Fieldwork in late 2012 and early 2013 saw a resumption of work on the Palazzo Imperiale for the first time since 2009. This is a 2 ha structure that is located upon an isthmus at the centre of the port, affording its occupants very clear views over the Trajanic and Claudian basins (Keay, Earl and Felici, 2011). This fifth season is the first of several in which attention will be focused upon the range of rooms that ran along the northern side of the complex, from the Castellum Aquae in the east, westwards. The fieldwork this year investigated a zone (Area K) that lies on the western side of the early twentieth-century path that cuts through the complex from north to south, as part of a joint strategy of excavation and restoration, the latter being coordinated by the Soprintendenza Speciale per i Beni Archeologici di Roma (Ostia Antica). It is a particularly challenging part of the site, since it involves excavation of a partially standing structure, with archaeological remains on two storeys. Results so far have allowed us to identify at least five periods of occupation that find ready association with other parts of the Palazzo Imperiale excavated in previous years.
This rectangular opus testaceum structure, initially uncovered in 2009, was situated on either side of the twentieth-century path that runs from north to south in the direction of the Trajanic basin. The 2012 excavations revealed the full eastward extent of its walls, which intersected with a north–south opus mixtum wall that represented the western limit of the building. They also confirmed that its interior was structured around a central peristyle and surrounding vaulted passageway, and that it had an opus spicatum floor that revealed many phases of patching and reuse. In one of these (period 4) a glass-making workshop was identified.
This label is given to a complex range of rooms on three storeys that continued the northern sector of the Palazzo Imperiale westwards. The rooms were arranged around what was essentially a central peristyle (first floor), but which consisted of a combined rectangular cistern and light-well (ground floor). Today, only the ground and parts of the first floor survive. It is noticeable, however, that while the southern edge of this range of rooms continued in a straight line westwards, the outer face of the northern range of rooms that overlooked the Claudian basin ran at a northwesterly angle. Available evidence suggests that these rooms were constructed initially during the reign of Trajan, with several subsequent periods of use and structural change.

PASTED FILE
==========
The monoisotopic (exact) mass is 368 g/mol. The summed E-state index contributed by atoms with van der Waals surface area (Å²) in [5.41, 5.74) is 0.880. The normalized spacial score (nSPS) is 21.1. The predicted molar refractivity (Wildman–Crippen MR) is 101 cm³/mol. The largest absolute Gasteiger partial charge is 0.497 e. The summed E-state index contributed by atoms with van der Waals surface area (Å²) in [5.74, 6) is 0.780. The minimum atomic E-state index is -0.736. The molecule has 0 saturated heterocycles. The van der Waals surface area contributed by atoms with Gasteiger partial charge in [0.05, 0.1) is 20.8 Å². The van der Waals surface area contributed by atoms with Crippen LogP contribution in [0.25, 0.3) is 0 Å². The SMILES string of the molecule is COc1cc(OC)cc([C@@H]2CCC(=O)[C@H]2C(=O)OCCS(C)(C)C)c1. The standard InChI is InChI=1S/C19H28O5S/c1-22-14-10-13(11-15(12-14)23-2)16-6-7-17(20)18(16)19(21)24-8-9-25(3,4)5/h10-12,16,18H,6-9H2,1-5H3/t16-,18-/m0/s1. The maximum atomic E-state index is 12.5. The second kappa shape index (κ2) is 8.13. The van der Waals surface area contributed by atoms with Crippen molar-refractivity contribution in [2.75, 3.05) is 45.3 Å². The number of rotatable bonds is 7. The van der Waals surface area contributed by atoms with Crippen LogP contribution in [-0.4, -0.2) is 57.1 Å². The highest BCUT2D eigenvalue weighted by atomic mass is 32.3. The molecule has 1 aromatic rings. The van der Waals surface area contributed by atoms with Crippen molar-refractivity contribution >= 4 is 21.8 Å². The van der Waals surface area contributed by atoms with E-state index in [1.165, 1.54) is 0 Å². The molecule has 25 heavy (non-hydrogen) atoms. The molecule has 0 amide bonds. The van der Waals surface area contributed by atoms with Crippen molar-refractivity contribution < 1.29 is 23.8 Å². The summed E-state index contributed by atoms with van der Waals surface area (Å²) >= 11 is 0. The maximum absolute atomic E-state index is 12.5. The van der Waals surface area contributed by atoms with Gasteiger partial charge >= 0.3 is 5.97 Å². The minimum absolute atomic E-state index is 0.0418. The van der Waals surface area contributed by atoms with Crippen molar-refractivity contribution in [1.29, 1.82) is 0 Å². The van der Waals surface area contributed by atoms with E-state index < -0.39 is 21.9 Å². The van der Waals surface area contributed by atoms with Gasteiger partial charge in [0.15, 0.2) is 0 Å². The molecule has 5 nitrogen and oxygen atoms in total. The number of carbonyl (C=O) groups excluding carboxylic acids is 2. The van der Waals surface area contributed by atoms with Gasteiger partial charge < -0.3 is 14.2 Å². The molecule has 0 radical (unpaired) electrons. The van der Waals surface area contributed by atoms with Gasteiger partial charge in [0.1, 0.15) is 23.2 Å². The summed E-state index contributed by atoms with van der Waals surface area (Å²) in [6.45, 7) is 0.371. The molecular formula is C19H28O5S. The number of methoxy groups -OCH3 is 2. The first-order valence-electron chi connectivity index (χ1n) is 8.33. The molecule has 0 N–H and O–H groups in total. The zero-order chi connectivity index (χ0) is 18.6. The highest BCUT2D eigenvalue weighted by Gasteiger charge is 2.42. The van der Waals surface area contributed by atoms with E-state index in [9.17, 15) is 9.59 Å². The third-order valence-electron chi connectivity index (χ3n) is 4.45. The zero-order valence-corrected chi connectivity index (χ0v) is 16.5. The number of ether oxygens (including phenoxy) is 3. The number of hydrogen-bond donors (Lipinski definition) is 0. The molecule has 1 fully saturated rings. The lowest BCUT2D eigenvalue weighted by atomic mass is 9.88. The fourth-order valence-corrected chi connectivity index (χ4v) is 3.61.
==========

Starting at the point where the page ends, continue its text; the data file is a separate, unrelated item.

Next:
In constructional terms, the first structure established in this part of the site was what appears to have been a substantial opus caementicium mole that ran in a northwesterly direction, defining the northern edge of Room 8.5 (see below). It is likely that this represents the westward continuation of the Trajanic mole identified in Area B (Keay, Earl and Felici, 2011), although this has to be confirmed. Moreover, visual inspection makes it clear that it defined the whole of the northern edge of the Palazzo Imperiale, thus determining its characteristic divergent northwestern alignment. It may have acted also as a solid framework against which to absorb the outward spreading of the walls of the rooms on the northern side of the peristyle (Room 8.9).
The northern wall of the Palazzo Imperiale was built on to the upper surface of the Trajanic mole and ran in a northeasterly direction from a short brick-faced concrete wall that intersected with the east–west wall of Building 3. A vaulted north–south corridor (Room 8.2/3) occupied the space defined by Building 3 to the east, the northern edge of the Palazzo Imperiale to the north, and a range of rooms (Rooms 8.1 and 8.5, for example) to the west. It was entered by a doorway that provided access eastwards into Building 3 and by an opening in the wall to the north; it also had a cocciopesto floor, the gradient of which rose quite steeply as it headed southwards. In the later second century AD, the corridor was subdivided into a northern and southern space (Rooms 8.2 and 8.3 respectively) by a wall that was perpendicular to the eastern wall. A staircase was added in Room 8.3, providing access to the first floor space above. The western side of the corridor was defined by the rear opus mixtum wall of two vaulted rectangular rooms (8.1 and 8.4) that was covered with plain white plaster. However, a narrow access opened off the northwestern corner of the corridor into a vaulted space. This ran along the inside of the northern wall of the Palazzo Imperiale, and led into a vaulted corridor (Room 8.5) that defined all four sides of the rectangular cistern and light-well that supported the first-floor peristyle. Rooms 8.1 and 8.4 opened onto the eastern arm of this corridor. The first of these had a cross vault and cocciopesto floor, and was approached by a small entrance on its western side. Surviving travertine offsets and an associated drain arranged against its northern wall clearly indicate that this was used as a latrine. Light into the room was provided by a window on each side of the door to the west, two windows below (but off-centre to) each vault in the wall immediately above the latrine, and another two in the east wall. The second room (Room 8.4), similarly approached by an entrance on its western side, had a clerestory window on its east wall.